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Department

Sociology and Anthropology

Faculty Advisor

Dr. Monica J. Sanchez-Flores

Abstract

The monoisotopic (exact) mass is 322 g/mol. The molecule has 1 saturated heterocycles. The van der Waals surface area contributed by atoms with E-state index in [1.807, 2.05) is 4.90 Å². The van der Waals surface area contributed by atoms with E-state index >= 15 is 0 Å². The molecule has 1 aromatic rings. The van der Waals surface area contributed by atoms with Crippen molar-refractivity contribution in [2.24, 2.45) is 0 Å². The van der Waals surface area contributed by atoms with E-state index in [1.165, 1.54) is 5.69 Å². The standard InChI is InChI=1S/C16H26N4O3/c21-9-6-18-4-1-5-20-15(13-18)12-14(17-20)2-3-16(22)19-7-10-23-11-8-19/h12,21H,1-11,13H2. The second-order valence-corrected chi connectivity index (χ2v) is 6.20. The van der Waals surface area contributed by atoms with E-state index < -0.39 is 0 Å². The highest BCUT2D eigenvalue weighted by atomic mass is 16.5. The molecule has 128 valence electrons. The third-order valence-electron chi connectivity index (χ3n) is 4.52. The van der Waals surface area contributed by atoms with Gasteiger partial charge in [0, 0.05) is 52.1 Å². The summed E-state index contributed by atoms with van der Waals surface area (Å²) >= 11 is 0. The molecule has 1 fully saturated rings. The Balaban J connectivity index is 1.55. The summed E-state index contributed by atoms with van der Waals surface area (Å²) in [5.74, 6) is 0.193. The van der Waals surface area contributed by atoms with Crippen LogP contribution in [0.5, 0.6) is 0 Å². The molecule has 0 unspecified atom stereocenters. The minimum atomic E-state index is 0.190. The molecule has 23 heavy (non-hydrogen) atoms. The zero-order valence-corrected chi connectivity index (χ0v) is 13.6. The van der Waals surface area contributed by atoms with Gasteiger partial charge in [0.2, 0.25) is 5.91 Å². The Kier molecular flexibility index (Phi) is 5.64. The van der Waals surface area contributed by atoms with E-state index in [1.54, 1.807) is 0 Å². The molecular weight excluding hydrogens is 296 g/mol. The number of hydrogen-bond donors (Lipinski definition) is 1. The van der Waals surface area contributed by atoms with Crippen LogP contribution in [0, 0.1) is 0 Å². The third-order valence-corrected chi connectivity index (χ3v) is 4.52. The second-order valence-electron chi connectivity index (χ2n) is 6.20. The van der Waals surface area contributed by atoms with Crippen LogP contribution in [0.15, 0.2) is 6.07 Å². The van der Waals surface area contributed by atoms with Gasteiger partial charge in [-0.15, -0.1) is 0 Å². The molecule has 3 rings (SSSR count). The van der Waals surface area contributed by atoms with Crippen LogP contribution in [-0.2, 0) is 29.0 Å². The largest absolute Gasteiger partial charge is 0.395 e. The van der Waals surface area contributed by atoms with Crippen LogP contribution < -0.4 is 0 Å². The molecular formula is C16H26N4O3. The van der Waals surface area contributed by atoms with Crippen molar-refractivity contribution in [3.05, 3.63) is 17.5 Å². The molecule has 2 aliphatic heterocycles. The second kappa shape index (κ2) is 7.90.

In Canada, approximately 0.8% of couples are of the same sex, and there are approximately 10,000 children living with a same-sex couple (Statistics Canada 2015). At this time, there are no Canadian studies examining outcomes of children raised by same-sex parents compared with their peers raised by different-sex parents. Given that mental health, physical health, and educational outcomes among children from Western nations are generally comparable, it follows that data from multiple American, European, and Australian studies may be expected to predict trends for outcomes in Canadian children. A remarkable number of studies on the topic have emerged in recent years in the United States, Europe, and Australia. This paper reviews international studies on various outcomes of children of same-sex parents, and seeks to apply the findings in a Canadian context. Specifically, this paper will review outcomes of children with same-sex versus different-sex parents on measures related to three broad categories: psychological well-being, physical health, and education. After adjusting for socioeconomic factors such as income and education, no significant differences are discernible in health and development between children of same-sex couples versus children of different-sex couples. Additionally, some scholars have noted that children of same-sex couples outperform their peers on matters of education and civic engagement. Perceived differences between the two groups are more likely attributable to secondary factors such as parental income, level of education, and parental engagement with their children. Reference: Statistics Canada. 2015. Same-sex couples and sexual orientation... by the numbers. Retrieved from: https://www.statcan.gc.ca/eng/dai/smr08/2015/smr08_203_2015

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